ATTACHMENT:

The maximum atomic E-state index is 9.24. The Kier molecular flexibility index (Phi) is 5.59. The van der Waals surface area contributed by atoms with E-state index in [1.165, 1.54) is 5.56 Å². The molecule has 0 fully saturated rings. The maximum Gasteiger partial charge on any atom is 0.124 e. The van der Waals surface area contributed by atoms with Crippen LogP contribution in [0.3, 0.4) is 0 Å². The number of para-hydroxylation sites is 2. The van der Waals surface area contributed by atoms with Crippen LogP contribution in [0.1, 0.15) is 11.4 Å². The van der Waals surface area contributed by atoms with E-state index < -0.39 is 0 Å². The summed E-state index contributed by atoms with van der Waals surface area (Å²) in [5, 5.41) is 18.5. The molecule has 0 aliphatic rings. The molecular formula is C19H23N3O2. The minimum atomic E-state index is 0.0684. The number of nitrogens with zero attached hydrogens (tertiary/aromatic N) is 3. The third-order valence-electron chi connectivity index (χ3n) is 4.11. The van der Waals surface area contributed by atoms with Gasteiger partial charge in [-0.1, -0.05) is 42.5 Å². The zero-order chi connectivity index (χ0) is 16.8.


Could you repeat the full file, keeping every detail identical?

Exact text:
The maximum atomic E-state index is 9.24. The Kier molecular flexibility index (Phi) is 5.59. The van der Waals surface area contributed by atoms with E-state index in [1.165, 1.54) is 5.56 Å². The molecule has 0 fully saturated rings. The maximum Gasteiger partial charge on any atom is 0.124 e. The van der Waals surface area contributed by atoms with Crippen LogP contribution in [0.3, 0.4) is 0 Å². The number of para-hydroxylation sites is 2. The van der Waals surface area contributed by atoms with Crippen LogP contribution in [0.1, 0.15) is 11.4 Å². The van der Waals surface area contributed by atoms with E-state index < -0.39 is 0 Å². The summed E-state index contributed by atoms with van der Waals surface area (Å²) in [5, 5.41) is 18.5. The molecule has 0 aliphatic rings. The molecular formula is C19H23N3O2. The minimum atomic E-state index is 0.0684. The number of nitrogens with zero attached hydrogens (tertiary/aromatic N) is 3. The third-order valence-electron chi connectivity index (χ3n) is 4.11. The van der Waals surface area contributed by atoms with Gasteiger partial charge in [-0.1, -0.05) is 42.5 Å². The zero-order chi connectivity index (χ0) is 16.8.